23% of adults swear at their phones when a site they visit doesn’t work.
96% of people with smartphones report visiting a site that was obviously not not built for the mobile web.
(Source: Google, ‘What Users Want Most From Mobile Sites Today’)
The Best Websites Create Reader-Specific Experiences
Hi, my name is Joe, and I’m a tech news junkie. I can’t start my day without scouring boards like Hacker News and The Verge, but I start questioning my sanity after checking back a few hours later during a 5 minute headline reboot, only to discover the same now-stale headlines. Blah!
It doesn’t have to be this way, though.
Instead of loading the newest stories at the top of the page and trailing down in order of freshness, some developers and content creators are endeavoring to make each visit unique to the visitor entering the site. For example, if I’m coming to your site for the first time today, perhaps I discover the following:
But what about people who visit more than once per [insert time variation here: day / week / month]? Using code like aware.js gives you the power to customize the experience for these avid readers:
Notice the differences in layout? To the first time visitor each piece of content is fresh and new, so it makes sense to feature multiple links with equal weight and allow the user to guide their experience. Returning visitors, like me hitting a tech blog for the second time in a day, can be easily turned off by stories perceived as ‘old news’. The second layout puts far more weight on a single piece of new content that is intended to hold my attention.
Dollars and Cents Rationale: Newspapers are losing print ad revenue at seven times the rate they grow digital ad dollars. Building stickier, more user-centric platforms is essential to growing — and holding onto — your market share.
Native, i.e. Intelligent, Advertising Opportunities Emerge for Publishers
Content reformatting is relatively simple (All you need is a bit of code and the willingness to try something new). Integrating more compelling advertisements is trickier, but more possible than ever thanks to the pioneering efforts of businesses like Facebook and Buzzfeed.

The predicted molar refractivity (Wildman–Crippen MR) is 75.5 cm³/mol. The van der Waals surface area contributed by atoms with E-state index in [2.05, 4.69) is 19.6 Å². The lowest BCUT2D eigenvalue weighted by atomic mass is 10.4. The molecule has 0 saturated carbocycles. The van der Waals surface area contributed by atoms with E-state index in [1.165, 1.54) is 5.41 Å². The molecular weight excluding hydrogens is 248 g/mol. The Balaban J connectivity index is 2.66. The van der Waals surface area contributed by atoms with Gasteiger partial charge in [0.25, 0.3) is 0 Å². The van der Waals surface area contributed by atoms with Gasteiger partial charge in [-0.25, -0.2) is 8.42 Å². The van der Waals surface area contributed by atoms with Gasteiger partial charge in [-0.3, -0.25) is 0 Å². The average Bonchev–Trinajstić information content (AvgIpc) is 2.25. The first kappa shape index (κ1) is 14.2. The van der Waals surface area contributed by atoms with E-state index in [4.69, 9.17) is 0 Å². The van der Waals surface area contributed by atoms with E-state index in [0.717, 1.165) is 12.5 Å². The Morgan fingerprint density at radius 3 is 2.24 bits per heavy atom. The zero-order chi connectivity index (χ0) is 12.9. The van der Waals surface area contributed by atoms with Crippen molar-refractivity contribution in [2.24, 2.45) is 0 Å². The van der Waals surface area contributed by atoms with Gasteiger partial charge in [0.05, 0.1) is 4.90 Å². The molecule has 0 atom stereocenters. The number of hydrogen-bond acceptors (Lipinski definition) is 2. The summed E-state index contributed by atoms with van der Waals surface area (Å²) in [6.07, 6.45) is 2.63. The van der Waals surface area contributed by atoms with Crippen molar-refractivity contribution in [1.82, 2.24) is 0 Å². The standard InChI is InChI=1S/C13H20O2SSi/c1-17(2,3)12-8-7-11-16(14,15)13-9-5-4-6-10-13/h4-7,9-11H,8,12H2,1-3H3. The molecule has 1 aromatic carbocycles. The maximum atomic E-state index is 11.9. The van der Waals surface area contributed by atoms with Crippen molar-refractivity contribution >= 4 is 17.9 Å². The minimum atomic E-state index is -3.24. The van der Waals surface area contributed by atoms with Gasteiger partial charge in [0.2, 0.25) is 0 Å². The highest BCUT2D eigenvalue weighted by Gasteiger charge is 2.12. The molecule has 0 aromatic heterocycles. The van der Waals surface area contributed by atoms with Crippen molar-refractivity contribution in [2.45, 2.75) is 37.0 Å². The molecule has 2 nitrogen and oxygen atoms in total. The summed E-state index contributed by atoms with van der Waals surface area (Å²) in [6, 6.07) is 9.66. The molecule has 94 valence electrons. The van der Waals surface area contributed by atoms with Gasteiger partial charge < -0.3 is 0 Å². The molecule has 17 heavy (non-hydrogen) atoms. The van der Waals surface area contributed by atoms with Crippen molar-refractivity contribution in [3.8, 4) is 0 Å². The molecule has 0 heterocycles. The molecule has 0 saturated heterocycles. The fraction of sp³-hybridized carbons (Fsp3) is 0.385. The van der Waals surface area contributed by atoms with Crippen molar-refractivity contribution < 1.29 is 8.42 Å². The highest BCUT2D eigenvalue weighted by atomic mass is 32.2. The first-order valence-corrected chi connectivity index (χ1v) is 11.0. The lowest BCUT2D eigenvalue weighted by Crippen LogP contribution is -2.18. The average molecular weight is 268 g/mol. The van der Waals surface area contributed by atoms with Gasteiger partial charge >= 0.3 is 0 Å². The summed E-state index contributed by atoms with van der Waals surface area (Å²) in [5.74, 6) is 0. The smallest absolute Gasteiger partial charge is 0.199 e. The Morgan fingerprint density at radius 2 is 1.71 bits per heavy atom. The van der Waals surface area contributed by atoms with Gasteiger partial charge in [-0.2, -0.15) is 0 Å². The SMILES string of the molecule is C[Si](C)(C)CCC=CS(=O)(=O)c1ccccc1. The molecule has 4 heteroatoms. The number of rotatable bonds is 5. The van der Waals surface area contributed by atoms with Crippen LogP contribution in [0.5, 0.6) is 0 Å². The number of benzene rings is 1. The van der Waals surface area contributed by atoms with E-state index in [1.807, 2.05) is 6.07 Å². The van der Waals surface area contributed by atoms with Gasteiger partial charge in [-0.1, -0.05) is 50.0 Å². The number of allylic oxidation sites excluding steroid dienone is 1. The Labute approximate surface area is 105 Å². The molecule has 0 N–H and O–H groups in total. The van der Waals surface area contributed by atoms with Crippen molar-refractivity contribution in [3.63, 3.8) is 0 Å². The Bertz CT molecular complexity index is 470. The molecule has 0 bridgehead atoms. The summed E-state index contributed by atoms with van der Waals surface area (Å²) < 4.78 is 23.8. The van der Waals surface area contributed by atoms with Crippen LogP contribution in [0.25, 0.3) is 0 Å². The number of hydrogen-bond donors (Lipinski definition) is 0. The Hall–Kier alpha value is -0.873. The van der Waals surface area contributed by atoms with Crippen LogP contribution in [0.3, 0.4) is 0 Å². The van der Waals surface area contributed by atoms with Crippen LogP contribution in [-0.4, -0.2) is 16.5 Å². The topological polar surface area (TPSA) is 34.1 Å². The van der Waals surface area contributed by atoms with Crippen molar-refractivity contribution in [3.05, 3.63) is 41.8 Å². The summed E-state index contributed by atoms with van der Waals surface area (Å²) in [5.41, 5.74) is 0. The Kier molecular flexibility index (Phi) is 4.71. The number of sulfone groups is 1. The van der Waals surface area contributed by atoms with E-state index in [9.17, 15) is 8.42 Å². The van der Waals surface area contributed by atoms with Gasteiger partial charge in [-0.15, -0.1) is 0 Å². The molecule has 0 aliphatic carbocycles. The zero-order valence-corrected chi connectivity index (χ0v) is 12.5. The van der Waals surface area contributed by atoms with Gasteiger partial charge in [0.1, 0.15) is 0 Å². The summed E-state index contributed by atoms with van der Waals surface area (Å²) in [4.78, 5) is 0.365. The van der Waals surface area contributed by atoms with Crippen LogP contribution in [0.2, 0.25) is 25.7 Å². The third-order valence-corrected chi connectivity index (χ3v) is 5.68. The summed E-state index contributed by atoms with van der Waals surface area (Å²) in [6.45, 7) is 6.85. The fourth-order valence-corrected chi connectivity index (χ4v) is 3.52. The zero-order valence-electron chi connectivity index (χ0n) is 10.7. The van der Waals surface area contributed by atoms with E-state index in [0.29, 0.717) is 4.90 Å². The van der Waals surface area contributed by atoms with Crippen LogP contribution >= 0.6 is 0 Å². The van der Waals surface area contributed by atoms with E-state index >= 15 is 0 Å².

Facebook’s Sponsored Stories, for example, build ad units that are based on actions users take in support of a brand. If I like a story about Proctor and Gamble’s Tide Detergent setting up disaster relief support via the ‘Loads of Hope‘ campaign, this single action can be used to feature Tide as a story in the News Feeds of my friends (Remember, they will see the ‘ad’ as a vote by me on behalf of Tide).
BuzzFeed focuses on creating opportunities for brands to receive earned media attention by sponsoring content (A little more involved than buying actions that trigger ads using the Facebook model). But this is still a third party network…what about more effective content/advertising delivery on your own digital presence?
What if you could identify users by name and explicit interest categories/products/services in the milliseconds between the time they enter your URL in their browser and load the page on their device? Thanks to the emergence of real time bidding, that’s already happening on the supply side (Google Display Network, etc). It’s become easier to define users based on browsing history (intent), directly relevant previous visits (retargeting), and the topic presented on a given page (contextual) and serve ads accordingly.
What about individual sites extracting the information available from anonymized cookies to create more compelling experiences for visitors?
How much more effective would my conversion rate be if my digital property auto-detected the fact your name is Bill Rogers, a 34-year-old tax attorney from Reading, PA with an advanced degree in mathematics and season tickets to the Pittsburgh Steelers? Would I serve you more refined content and match it against optimized ‘native ads’ (i.e. sponsored content)?
Perhaps my inventory/products/services would load differently depending on whether you were a returning visitor, and based on specific user categories we just mentioned. Think this stuff is far off, or that the technology will be too hard to scale?
Consider the EyeSee Mannequin by Italian manufacture Almax SpA. Cameras inside the models utilize facial recognition software to help store owners determine the groups spending the most time with their merchandise. It’s only a matter of time before this technology syncs directly with advertising databases (Of course, there are still options for avoiding online tracking, but the tradeoff in relevance and usability may not be worth it).
If you’re a marketer interested in reaching shoppers/users more effectively this year, set a Google Alert for “Responsive Content”, make sure to follow innovators like Clay Christensen, and consider investing time with free tools like Codecademy to grow your understanding of the code powering these new solutions.